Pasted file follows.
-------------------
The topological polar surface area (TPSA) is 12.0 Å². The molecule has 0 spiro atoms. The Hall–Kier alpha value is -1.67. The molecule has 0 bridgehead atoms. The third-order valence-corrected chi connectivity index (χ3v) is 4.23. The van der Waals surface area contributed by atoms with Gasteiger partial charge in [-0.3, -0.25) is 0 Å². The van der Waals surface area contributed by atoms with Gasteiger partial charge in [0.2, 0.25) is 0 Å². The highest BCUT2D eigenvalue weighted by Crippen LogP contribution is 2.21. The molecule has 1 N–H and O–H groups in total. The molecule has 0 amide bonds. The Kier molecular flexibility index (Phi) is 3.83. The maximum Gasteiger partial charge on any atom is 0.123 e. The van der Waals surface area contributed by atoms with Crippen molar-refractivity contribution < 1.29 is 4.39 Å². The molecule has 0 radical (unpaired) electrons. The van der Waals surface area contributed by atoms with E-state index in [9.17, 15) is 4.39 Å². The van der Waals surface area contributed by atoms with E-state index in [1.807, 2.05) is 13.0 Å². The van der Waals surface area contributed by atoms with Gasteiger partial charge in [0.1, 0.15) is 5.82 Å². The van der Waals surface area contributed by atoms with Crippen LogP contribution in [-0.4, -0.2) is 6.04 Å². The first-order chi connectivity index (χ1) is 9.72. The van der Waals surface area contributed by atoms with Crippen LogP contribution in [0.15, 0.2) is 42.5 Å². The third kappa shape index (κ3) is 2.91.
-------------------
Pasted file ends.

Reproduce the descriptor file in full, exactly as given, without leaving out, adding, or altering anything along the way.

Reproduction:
The topological polar surface area (TPSA) is 12.0 Å². The molecule has 0 spiro atoms. The Hall–Kier alpha value is -1.67. The molecule has 0 bridgehead atoms. The third-order valence-corrected chi connectivity index (χ3v) is 4.23. The van der Waals surface area contributed by atoms with Gasteiger partial charge in [-0.3, -0.25) is 0 Å². The van der Waals surface area contributed by atoms with Gasteiger partial charge in [0.2, 0.25) is 0 Å². The highest BCUT2D eigenvalue weighted by Crippen LogP contribution is 2.21. The molecule has 1 N–H and O–H groups in total. The molecule has 0 amide bonds. The Kier molecular flexibility index (Phi) is 3.83. The maximum Gasteiger partial charge on any atom is 0.123 e. The van der Waals surface area contributed by atoms with Crippen molar-refractivity contribution < 1.29 is 4.39 Å². The molecule has 0 radical (unpaired) electrons. The van der Waals surface area contributed by atoms with E-state index in [9.17, 15) is 4.39 Å². The van der Waals surface area contributed by atoms with E-state index in [1.807, 2.05) is 13.0 Å². The van der Waals surface area contributed by atoms with Gasteiger partial charge in [0.1, 0.15) is 5.82 Å². The van der Waals surface area contributed by atoms with Crippen LogP contribution in [-0.4, -0.2) is 6.04 Å². The first-order chi connectivity index (χ1) is 9.72. The van der Waals surface area contributed by atoms with Crippen LogP contribution in [0.15, 0.2) is 42.5 Å². The third kappa shape index (κ3) is 2.91.